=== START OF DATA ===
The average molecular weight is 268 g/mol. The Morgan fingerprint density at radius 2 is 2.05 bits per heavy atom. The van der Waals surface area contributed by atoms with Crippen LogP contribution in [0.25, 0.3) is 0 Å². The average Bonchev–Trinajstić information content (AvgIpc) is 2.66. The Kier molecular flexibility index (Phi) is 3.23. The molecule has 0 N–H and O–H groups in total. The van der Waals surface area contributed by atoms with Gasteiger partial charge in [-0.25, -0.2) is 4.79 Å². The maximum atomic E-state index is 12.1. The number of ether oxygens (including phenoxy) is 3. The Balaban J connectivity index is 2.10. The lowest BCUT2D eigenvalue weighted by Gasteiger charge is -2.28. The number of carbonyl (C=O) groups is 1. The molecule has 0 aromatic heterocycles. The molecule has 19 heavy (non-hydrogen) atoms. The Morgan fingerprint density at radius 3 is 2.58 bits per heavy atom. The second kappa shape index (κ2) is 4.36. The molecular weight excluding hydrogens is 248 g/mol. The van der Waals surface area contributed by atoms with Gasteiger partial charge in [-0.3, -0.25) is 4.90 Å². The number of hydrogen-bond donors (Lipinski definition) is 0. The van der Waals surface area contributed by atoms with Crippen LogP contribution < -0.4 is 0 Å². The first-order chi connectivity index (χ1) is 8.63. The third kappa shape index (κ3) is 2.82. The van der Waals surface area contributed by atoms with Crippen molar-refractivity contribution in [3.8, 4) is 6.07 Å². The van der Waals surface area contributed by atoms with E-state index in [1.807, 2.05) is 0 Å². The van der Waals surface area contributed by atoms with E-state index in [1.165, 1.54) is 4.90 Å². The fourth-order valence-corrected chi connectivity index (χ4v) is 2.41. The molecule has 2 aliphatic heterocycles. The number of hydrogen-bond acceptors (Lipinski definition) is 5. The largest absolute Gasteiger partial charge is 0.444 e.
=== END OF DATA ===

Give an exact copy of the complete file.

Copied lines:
The average molecular weight is 268 g/mol. The Morgan fingerprint density at radius 2 is 2.05 bits per heavy atom. The van der Waals surface area contributed by atoms with Crippen LogP contribution in [0.25, 0.3) is 0 Å². The average Bonchev–Trinajstić information content (AvgIpc) is 2.66. The Kier molecular flexibility index (Phi) is 3.23. The molecule has 0 N–H and O–H groups in total. The van der Waals surface area contributed by atoms with Gasteiger partial charge in [-0.25, -0.2) is 4.79 Å². The maximum atomic E-state index is 12.1. The number of ether oxygens (including phenoxy) is 3. The Balaban J connectivity index is 2.10. The lowest BCUT2D eigenvalue weighted by Gasteiger charge is -2.28. The number of carbonyl (C=O) groups is 1. The molecule has 0 aromatic heterocycles. The molecule has 19 heavy (non-hydrogen) atoms. The Morgan fingerprint density at radius 3 is 2.58 bits per heavy atom. The second kappa shape index (κ2) is 4.36. The molecular weight excluding hydrogens is 248 g/mol. The van der Waals surface area contributed by atoms with Gasteiger partial charge in [-0.3, -0.25) is 4.90 Å². The number of hydrogen-bond donors (Lipinski definition) is 0. The van der Waals surface area contributed by atoms with Crippen LogP contribution < -0.4 is 0 Å². The first-order chi connectivity index (χ1) is 8.63. The third kappa shape index (κ3) is 2.82. The van der Waals surface area contributed by atoms with Crippen molar-refractivity contribution in [3.8, 4) is 6.07 Å². The van der Waals surface area contributed by atoms with E-state index in [1.807, 2.05) is 0 Å². The van der Waals surface area contributed by atoms with E-state index in [1.165, 1.54) is 4.90 Å². The fourth-order valence-corrected chi connectivity index (χ4v) is 2.41. The molecule has 2 aliphatic heterocycles. The number of hydrogen-bond acceptors (Lipinski definition) is 5. The largest absolute Gasteiger partial charge is 0.444 e.